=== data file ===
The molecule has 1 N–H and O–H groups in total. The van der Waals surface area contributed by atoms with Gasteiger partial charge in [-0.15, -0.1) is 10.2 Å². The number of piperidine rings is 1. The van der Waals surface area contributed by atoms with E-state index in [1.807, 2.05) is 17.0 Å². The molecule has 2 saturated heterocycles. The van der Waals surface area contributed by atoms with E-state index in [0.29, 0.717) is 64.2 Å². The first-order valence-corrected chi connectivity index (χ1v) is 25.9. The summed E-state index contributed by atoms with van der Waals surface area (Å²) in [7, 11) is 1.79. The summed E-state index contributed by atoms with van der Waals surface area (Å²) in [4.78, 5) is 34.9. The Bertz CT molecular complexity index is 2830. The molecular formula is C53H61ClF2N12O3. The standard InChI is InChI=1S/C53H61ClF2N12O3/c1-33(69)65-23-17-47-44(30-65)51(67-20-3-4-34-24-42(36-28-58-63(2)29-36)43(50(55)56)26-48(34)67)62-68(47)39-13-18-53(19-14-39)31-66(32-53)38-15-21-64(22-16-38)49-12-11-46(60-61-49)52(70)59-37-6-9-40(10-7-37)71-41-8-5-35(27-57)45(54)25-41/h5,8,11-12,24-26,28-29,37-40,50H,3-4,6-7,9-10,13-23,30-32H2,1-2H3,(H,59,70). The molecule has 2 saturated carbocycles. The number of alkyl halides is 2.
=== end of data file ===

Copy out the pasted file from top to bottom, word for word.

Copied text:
The molecule has 1 N–H and O–H groups in total. The van der Waals surface area contributed by atoms with Gasteiger partial charge in [-0.15, -0.1) is 10.2 Å². The number of piperidine rings is 1. The van der Waals surface area contributed by atoms with E-state index in [1.807, 2.05) is 17.0 Å². The molecule has 2 saturated heterocycles. The van der Waals surface area contributed by atoms with E-state index in [0.29, 0.717) is 64.2 Å². The first-order valence-corrected chi connectivity index (χ1v) is 25.9. The summed E-state index contributed by atoms with van der Waals surface area (Å²) in [7, 11) is 1.79. The summed E-state index contributed by atoms with van der Waals surface area (Å²) in [4.78, 5) is 34.9. The Bertz CT molecular complexity index is 2830. The molecular formula is C53H61ClF2N12O3. The standard InChI is InChI=1S/C53H61ClF2N12O3/c1-33(69)65-23-17-47-44(30-65)51(67-20-3-4-34-24-42(36-28-58-63(2)29-36)43(50(55)56)26-48(34)67)62-68(47)39-13-18-53(19-14-39)31-66(32-53)38-15-21-64(22-16-38)49-12-11-46(60-61-49)52(70)59-37-6-9-40(10-7-37)71-41-8-5-35(27-57)45(54)25-41/h5,8,11-12,24-26,28-29,37-40,50H,3-4,6-7,9-10,13-23,30-32H2,1-2H3,(H,59,70). The molecule has 2 saturated carbocycles. The number of alkyl halides is 2.